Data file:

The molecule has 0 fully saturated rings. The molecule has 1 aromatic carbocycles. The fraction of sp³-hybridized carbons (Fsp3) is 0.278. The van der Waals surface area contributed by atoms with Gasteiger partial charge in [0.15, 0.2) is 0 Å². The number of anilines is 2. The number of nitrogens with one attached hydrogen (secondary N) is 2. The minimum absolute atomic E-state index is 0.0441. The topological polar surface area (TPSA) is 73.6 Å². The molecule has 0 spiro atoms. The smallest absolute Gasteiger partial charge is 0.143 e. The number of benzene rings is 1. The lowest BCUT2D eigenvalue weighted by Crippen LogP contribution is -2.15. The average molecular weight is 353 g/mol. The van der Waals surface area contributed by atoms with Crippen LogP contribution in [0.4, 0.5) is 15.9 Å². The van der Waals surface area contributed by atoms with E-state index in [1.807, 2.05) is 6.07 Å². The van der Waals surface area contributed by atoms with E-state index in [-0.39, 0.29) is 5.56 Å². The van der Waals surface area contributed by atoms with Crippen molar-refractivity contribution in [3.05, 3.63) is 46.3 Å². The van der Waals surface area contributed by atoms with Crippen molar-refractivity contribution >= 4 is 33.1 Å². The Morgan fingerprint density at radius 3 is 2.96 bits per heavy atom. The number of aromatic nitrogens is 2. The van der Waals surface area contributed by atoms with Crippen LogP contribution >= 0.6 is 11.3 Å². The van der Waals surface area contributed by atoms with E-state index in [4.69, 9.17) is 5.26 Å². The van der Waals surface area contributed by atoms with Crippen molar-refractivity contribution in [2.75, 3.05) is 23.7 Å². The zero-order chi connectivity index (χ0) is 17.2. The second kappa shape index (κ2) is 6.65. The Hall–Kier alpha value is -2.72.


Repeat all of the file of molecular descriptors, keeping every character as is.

The molecule has 0 fully saturated rings. The molecule has 1 aromatic carbocycles. The fraction of sp³-hybridized carbons (Fsp3) is 0.278. The van der Waals surface area contributed by atoms with Gasteiger partial charge in [0.15, 0.2) is 0 Å². The number of anilines is 2. The number of nitrogens with one attached hydrogen (secondary N) is 2. The minimum absolute atomic E-state index is 0.0441. The topological polar surface area (TPSA) is 73.6 Å². The molecule has 0 spiro atoms. The smallest absolute Gasteiger partial charge is 0.143 e. The number of benzene rings is 1. The lowest BCUT2D eigenvalue weighted by Crippen LogP contribution is -2.15. The average molecular weight is 353 g/mol. The van der Waals surface area contributed by atoms with Crippen LogP contribution in [0.4, 0.5) is 15.9 Å². The van der Waals surface area contributed by atoms with E-state index in [1.807, 2.05) is 6.07 Å². The van der Waals surface area contributed by atoms with E-state index in [-0.39, 0.29) is 5.56 Å². The van der Waals surface area contributed by atoms with Crippen molar-refractivity contribution in [3.05, 3.63) is 46.3 Å². The van der Waals surface area contributed by atoms with Crippen molar-refractivity contribution >= 4 is 33.1 Å². The Morgan fingerprint density at radius 3 is 2.96 bits per heavy atom. The number of aromatic nitrogens is 2. The van der Waals surface area contributed by atoms with Crippen LogP contribution >= 0.6 is 11.3 Å². The van der Waals surface area contributed by atoms with E-state index in [4.69, 9.17) is 5.26 Å². The van der Waals surface area contributed by atoms with Crippen molar-refractivity contribution in [2.75, 3.05) is 23.7 Å². The zero-order chi connectivity index (χ0) is 17.2. The second kappa shape index (κ2) is 6.65. The Hall–Kier alpha value is -2.72.